The reconstruction has been swift. ‘The incident is about to be forgotten, or they pretend nothing has happened,’ Japanese writer Hideo Furukawa said about his hometown. For Furukawa, careful examination is the only route to healing. One must investigate one’s nation and its past and present. His new book, Horses, Horses, In the End the Light Remains Pure: A Tale that Begins with Fukushima, is a mix of fiction, history, and memoir, as one can see in this short excerpt.

The Problem with History
Hideo Furukawa

Our history, the history of the Japanese, is nothing more than a history of killing people.

I am not sure of the best way to phrase things, given that rather inflammatory start. I will explain things as simply as I can. We live within the echoes of the Warring States period. For example, bushō, the term for military leaders, circulates as a commodity in contemporary society, and, thus, it continues to echo in everyday Japan. By the “Warring States period” I include the Azuchi Momoyama period right up to the beginning of the Edo period (1573–1603). I am not sure if the Azuchi Momoyama period is still taught as a single historical period in schools (elementary, middle, and up through high school). But I am quite sure that everyone learns that there was a period when Oda Nobunaga and then Toyotomi Hideyoshi ruled supreme. For example, we consume these two men as commodities all the time. When I say we “consume” them as commodities, I mean how we see them as “heroic” and think of them positively. Why would that be? (more…)

Tuesday, April 26th, 2016

The Complexity and Individuality of Contemporary Chinese Experiences and Perspectives

The Matchmaker, the Apprentice, and the Football Fan: More Stories of China, by Zhu Wen

Our World Literature Week celebration continues today with a focus on Zhu Wen’s The Matchmaker, the Apprentice, and the Football Fan: More Stories of China, translated by Julia Lovell, and newly released in paperback. We are happy to present part of an interview with Julia Lovell from the Los Angeles Review of Books, as well as the short story “The Apprentice,” excerpted in full from the book:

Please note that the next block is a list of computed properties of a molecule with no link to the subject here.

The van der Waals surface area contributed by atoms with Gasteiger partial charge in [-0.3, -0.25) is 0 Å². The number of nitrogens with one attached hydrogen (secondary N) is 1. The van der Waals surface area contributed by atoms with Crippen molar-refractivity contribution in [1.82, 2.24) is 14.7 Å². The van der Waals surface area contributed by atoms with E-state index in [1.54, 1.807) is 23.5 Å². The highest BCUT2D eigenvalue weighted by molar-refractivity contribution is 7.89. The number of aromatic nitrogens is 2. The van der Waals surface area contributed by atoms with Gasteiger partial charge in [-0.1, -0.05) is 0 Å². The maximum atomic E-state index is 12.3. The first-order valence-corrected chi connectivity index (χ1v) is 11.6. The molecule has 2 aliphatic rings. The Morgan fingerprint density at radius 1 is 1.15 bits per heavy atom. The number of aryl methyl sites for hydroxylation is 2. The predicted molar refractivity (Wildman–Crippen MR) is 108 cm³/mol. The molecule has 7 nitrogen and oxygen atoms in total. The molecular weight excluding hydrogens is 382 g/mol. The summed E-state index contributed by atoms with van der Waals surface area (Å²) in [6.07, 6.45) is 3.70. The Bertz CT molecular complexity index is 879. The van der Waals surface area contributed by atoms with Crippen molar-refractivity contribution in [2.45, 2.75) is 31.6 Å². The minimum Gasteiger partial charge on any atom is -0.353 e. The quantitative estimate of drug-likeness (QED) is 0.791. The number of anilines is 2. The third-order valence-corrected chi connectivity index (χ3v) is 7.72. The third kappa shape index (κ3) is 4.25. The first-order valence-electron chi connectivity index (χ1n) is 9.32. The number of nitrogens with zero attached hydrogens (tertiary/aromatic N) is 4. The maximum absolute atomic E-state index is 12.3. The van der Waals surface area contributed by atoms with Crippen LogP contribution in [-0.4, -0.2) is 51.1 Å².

On Zhu Wen’s Stories and Other Works of Chinese Fiction: A Q & A with Julia Lovell

Jeffrey Wasserstrom: In an endorsement of the new collection, Jonathan Spence, who praised I Love Dollars in the London Review of Books, says that this “second volume of short stories” is “both darker and denser than the first.” Does that fit with your feeling about the new book or would you characterize the contrast differently?

Julia Lovell: I think that’s a perceptive comment by Jonathan Spence. There was plenty that was shocking and dark about the first collection – in particular, the kind of careless amorality that some of the stories diagnosed in 1990s China. But there was also, I think, a strand of humor, a strong appreciation of the farcical, running through some of the pieces. That’s less dominant in the new collection. Two of the stories that take a more conversational, absurdist take on life in the People’s Republic – “Da Ma’s Way of Talking” and “The Apprentice” – are also overtly tinged with sadness. The relaxed, humorous narration of the first story contrasts with its ending; in the second piece, the lightly sardonic tone blurs into the narrator’s sense of despairing melancholy as he feels increasingly trapped by his future in the socialist economy. At the same time though, I think that the new volume offers more thoughtful insights into human relationships, and into the impact of political pressures on day-to-day life.

But I’m still very drawn to work that showcases the more relaxed side of Chinese culture. At the moment, I’m working on a new abridgement of Journey to the West, a book from the imperial Chinese canon that fizzes with humorous irreverence. Stodgy Neo-Confucians, covetous Buddhists and libidinous Taoists – all are mocked in the novel; at one point, the book’s hero, the Monkey King, even urinates on the hand of the Buddha. (more…)

Monday, April 25th, 2016

An Interview with M. A. Orthofer, author of The Complete Review Guide to Contemporary World Fiction

The Complete Review Guide to Contemporary World Fiction

“There does seem to have been a definite move from larger publishers dominating publishing translations into English to smaller, more nimble independents and non-profits taking the lead in the field, and I think the future success of fiction in translation depends on their continued viability.”—M. A. Orthofer